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New Chicago Fire player Daniel Paladini through the eyes of W. Jarrett Campbell - Founder Triangle Soccer Fanatics

Photo courtesy of W. Jarrett Campbell and Triangle Soccer Fanatics
Photo courtesy of W. Jarrett Campbell and Triangle Soccer Fanatics

With the signing of Daniel Paladini now official, we asked a couple of people closest to Paladini's Carolina RailHawks some questions about the 26 year-old midfielder.  HTIOT first turns to W. Jarrett Campbell, Founder Triangle Soccer Fanatics

Triangle Soccer Fanatics is a group of soccer fans in the Raleigh-Cary-Durham-Chapel Hill area who love the Beautiful Game and love to get together and share their passion with other soccer fans.  Like Section 8 Chicago is to the Chicago Fire, TSF is an independent supporters club of the Carolina RailHawks.  Unlike Section 8, TSF is also a local RDU-base chapter of the American Outlaws, a USMNT supporters group.  Jarrett was kind of enough to answer five questions we asked him via E-mail.  The results of our Q&A are below.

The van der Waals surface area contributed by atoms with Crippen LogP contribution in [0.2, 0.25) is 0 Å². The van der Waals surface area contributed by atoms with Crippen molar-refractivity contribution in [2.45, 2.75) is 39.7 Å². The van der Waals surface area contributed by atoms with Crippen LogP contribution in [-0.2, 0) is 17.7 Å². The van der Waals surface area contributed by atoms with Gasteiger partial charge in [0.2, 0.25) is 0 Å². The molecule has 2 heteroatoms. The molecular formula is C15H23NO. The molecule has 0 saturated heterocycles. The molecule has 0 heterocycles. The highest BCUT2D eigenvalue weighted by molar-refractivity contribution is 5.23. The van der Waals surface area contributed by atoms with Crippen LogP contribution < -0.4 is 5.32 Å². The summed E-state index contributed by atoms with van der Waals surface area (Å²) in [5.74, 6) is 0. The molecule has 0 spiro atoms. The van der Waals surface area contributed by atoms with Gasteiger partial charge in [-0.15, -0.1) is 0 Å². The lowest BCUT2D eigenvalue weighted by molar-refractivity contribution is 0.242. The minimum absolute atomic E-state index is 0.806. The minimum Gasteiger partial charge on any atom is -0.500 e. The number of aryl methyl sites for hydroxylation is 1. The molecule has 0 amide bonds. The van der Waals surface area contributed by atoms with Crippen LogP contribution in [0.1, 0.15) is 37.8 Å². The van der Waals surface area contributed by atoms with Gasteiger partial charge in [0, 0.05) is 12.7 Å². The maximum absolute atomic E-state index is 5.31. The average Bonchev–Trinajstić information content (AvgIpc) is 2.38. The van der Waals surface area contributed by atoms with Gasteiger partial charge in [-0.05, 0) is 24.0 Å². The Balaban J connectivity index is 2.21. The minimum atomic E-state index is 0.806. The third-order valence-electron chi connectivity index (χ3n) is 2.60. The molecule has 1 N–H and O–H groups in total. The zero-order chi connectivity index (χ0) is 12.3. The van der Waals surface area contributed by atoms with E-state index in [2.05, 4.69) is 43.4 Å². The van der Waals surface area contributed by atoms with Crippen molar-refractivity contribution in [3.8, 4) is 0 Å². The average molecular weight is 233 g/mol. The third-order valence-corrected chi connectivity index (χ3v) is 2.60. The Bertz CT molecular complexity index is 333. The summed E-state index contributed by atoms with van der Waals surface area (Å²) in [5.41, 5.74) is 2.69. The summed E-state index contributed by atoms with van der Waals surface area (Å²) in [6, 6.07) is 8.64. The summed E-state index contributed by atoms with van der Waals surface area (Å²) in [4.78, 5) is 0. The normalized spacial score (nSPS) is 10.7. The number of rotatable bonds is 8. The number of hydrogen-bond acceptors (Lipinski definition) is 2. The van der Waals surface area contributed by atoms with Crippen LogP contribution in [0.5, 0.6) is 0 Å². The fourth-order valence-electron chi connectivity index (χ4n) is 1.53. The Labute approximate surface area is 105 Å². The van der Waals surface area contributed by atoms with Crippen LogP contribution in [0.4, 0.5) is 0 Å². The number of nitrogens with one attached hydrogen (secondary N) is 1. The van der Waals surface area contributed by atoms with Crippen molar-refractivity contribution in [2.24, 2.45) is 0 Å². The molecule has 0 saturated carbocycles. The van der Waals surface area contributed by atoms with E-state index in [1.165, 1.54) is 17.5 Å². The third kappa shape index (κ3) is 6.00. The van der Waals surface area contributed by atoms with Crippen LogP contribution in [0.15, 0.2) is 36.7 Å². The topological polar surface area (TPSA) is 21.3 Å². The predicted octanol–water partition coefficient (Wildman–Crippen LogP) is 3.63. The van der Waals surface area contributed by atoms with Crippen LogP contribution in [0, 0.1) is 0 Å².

1. What was your first memory of Daniel Paladini?  What is your favorite memory of Daniel Paladini?

I first saw Daniel play during the RailHawks' tryouts back in December of 2008.  The team was having open trials and there were several hundred players, both local amateurs and professionals from around the world trying to catch our new coach's eye.  Paladini's poise on the ball and field vision was clearly a step above most others at the trial and you could tell he had a good chance of making the team. Afterwards, our supporters club had a "Meet the New Coach" event with Martin Rennie who had just taken the reigns of the team and Rennie brought some of his new signings to the meet and greet.  He included Danny in the players he brought so it was clear that he had seen the same thing we observed while watching the tryouts.